Childhood in Medieval Poland (1050-1300)

Constructions and Realities in a European Context

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Author: Matthew Koval
This volume analyses the constructions and realities of childhood in Poland, c. 1050-1300 CE, by examining a range of texts and considering the ways in which children fit within textual frameworks and genres. These texts include two major chronicles, monastic sources, and hagiography related to five major saints. The textual sources are put into conversation with findings from archaeology. The author argues that certain common themes, such as assumed care for children, the need for education, and the puer senex trope do feature through most texts of any genre, and the book also explores how Poland was similar to and different from the situation in western Europe.

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Matthew Koval, Ph.D. (2019), University of Florida, is currently employed at Valencia College, Orlando as a Professor of Humanities. His work focuses on the archaeology and history of childhood.
Acknowledgements
List of Figures and Tables

1 Introduction
 1 Historiographical Context
 2 Description of Contents

2 Child and Hero: The Use of Childhood in the Narrative of Gallus Anonymus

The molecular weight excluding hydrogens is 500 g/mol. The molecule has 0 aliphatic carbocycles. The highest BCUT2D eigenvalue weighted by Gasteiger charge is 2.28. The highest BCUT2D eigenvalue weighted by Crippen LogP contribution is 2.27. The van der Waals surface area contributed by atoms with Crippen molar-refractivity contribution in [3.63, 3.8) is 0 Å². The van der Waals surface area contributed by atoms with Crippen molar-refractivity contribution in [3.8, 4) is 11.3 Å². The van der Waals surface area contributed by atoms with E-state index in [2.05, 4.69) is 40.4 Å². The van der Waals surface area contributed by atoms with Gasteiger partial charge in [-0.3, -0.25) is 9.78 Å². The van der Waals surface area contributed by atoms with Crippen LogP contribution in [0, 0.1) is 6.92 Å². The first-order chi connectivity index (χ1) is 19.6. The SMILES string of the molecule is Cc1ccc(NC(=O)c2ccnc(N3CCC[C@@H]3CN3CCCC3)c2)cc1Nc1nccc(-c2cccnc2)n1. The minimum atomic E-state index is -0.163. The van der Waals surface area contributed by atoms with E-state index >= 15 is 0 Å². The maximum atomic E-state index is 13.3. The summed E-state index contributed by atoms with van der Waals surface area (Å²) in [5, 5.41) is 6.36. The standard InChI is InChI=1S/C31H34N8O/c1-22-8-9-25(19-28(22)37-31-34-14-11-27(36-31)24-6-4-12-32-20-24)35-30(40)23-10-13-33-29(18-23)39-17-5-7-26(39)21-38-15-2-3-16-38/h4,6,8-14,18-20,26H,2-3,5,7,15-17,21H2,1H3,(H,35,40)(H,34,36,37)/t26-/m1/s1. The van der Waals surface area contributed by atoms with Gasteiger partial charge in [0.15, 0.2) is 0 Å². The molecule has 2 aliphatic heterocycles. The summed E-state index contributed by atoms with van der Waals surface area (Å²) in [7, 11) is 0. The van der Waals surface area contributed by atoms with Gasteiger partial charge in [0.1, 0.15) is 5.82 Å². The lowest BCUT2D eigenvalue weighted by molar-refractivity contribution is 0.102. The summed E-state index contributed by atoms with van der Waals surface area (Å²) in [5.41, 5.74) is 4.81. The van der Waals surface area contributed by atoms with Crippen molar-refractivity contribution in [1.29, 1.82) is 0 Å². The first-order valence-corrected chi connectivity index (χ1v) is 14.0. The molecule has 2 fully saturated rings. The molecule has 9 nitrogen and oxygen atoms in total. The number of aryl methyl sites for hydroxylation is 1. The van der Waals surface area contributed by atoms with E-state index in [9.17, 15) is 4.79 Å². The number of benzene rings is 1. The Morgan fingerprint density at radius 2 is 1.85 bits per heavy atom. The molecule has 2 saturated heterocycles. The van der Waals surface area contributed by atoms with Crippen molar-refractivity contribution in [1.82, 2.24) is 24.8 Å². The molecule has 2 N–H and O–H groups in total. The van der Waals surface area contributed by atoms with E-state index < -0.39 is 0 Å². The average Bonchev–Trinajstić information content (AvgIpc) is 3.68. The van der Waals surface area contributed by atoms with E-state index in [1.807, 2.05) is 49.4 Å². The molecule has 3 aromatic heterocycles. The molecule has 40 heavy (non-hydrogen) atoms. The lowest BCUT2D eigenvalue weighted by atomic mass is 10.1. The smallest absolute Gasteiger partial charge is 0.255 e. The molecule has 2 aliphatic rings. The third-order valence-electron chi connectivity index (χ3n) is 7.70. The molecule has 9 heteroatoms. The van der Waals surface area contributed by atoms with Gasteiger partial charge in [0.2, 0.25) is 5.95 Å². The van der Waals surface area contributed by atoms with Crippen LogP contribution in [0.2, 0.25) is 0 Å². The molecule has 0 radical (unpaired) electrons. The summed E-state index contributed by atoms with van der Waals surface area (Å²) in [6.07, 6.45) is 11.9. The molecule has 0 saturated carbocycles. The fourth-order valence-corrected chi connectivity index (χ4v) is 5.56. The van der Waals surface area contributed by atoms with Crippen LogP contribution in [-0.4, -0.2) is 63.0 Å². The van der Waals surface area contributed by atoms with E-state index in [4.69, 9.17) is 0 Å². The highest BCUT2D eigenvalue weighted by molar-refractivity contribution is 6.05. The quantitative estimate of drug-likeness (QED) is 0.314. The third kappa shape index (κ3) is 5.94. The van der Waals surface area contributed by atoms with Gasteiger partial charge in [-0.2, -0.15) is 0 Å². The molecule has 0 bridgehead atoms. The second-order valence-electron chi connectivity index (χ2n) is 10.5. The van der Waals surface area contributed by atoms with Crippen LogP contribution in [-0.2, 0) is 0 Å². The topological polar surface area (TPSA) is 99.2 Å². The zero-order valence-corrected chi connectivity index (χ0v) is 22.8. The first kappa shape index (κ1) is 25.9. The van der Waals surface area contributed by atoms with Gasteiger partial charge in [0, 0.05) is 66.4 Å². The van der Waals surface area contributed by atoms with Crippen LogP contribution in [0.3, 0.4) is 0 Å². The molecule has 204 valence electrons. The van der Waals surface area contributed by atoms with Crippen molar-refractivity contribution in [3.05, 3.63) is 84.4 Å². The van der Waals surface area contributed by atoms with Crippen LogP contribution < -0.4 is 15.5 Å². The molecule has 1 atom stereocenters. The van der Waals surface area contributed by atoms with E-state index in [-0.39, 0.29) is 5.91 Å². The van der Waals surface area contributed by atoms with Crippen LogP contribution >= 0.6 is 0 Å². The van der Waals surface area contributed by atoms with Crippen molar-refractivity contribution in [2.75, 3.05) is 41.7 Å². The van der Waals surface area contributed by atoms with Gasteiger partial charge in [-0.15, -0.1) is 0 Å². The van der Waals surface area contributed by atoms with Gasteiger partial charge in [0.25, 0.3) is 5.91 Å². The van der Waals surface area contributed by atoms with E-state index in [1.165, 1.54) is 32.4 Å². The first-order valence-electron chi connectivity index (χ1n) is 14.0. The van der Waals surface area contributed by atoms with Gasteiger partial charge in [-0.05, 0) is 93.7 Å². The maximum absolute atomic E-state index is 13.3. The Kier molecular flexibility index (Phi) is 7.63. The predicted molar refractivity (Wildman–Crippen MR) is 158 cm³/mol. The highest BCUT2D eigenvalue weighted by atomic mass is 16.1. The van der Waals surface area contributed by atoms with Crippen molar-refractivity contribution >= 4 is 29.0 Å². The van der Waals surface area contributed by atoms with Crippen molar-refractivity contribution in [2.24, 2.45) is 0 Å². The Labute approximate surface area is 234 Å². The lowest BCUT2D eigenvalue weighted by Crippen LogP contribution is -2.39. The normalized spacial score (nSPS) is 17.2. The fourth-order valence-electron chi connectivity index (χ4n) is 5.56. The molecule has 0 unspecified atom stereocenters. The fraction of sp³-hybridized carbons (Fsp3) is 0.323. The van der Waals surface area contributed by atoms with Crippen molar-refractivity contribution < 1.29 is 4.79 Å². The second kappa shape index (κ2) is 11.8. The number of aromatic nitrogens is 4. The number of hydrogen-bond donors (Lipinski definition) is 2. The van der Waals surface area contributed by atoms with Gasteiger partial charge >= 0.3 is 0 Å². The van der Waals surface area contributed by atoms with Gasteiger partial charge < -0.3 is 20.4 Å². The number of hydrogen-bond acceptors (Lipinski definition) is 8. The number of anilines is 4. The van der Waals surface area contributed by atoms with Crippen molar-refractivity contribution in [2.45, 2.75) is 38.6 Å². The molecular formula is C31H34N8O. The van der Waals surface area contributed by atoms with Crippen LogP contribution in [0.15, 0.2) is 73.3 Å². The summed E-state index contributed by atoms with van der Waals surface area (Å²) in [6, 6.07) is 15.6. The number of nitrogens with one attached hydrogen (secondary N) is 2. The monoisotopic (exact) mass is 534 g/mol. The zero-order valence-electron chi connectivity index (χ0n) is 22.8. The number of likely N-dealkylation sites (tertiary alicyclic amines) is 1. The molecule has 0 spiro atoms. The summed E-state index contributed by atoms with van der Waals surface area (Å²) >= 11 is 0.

1 Who Was Gallus? New Approaches to the Deeds of the Princes of the Poles
 2 Childhood as a Time of Development and Prophecy
 3 Age Terminology and Dynastic Status: When Is a Man a Man?
 4 Vulnerability and Care: From Parents and the Community
 5 Motherly Care and Female Children
 6 Comparisons: Cosmas of Prague
 7 Conclusion

3 Vincent Kadłubek and Thinking with Children
 1 Vincent’s Overlap with Gallus
 2 Parental Love of Children … and the Virtue of Violating It
 3 Filial and Familial Piety
 4 Childishness, a Negative Stereotype Applied to Rulers
 5 Prophecy and Children
 6 Child(hood) as a Rhetorical Device
 7 Conclusions

4 The Henryków Book: The Weight of Future Children and the Threat of Youth
 1 The Text and Its Purpose
 2 Youth as Part of Dynasty and Potential Threat
 3 How Many Roads Must a Man Walk Down: What Is a Responsible Age?
 4 “Kids These Days”: Disappointment in the Next Generation
 5 Memory and Youth, a New Kind of Remembrance in Poland
 6 The Care for Children
 7 Conclusion

5 Children and Childhood in Hagiography
 1 Are Good Children Serious Children?
 2 Education Issues: Nature vs. Nurture, God as Teacher, Male vs. Female
 3 Precious or Burdensome? Children Three Years and Younger
 4 Children, Childhood, and Descendants in the Canonization Story of St. Stanisław
 5 The Miracles
 6 Latin Words Relating to Children in the Miracula: Exceptions and Rules
 7 Conclusions

6 The Child in the Community of the Dead
 1 Incidence of Child Burials
 2 The Problem of Grave Goods in Child Burials
 3 Multiple Burials
 4 Spatial Features of Child Burials
 5 In Search of Pattern: Micro vs Macro Comparisons
 6 Age, Sex, and Grave Goods
 7 Final Thoughts

7 Conclusions and Comparisons
 1 The Child as Symbol of the Future, Prophecy
 2 Born Great or Achieving Greatness?
 3 Age and Social Categories
 4 Special Care for Children
 5 Children and Emotion
 6 Good Kid, Bad Kid
 7 Thinking with Children
 8 Children in a Wider Context
Appendix
Bibliography
Index
All those interested in medieval history, the history of childhood, the history of central Europe, and the confluence of archaeology and history.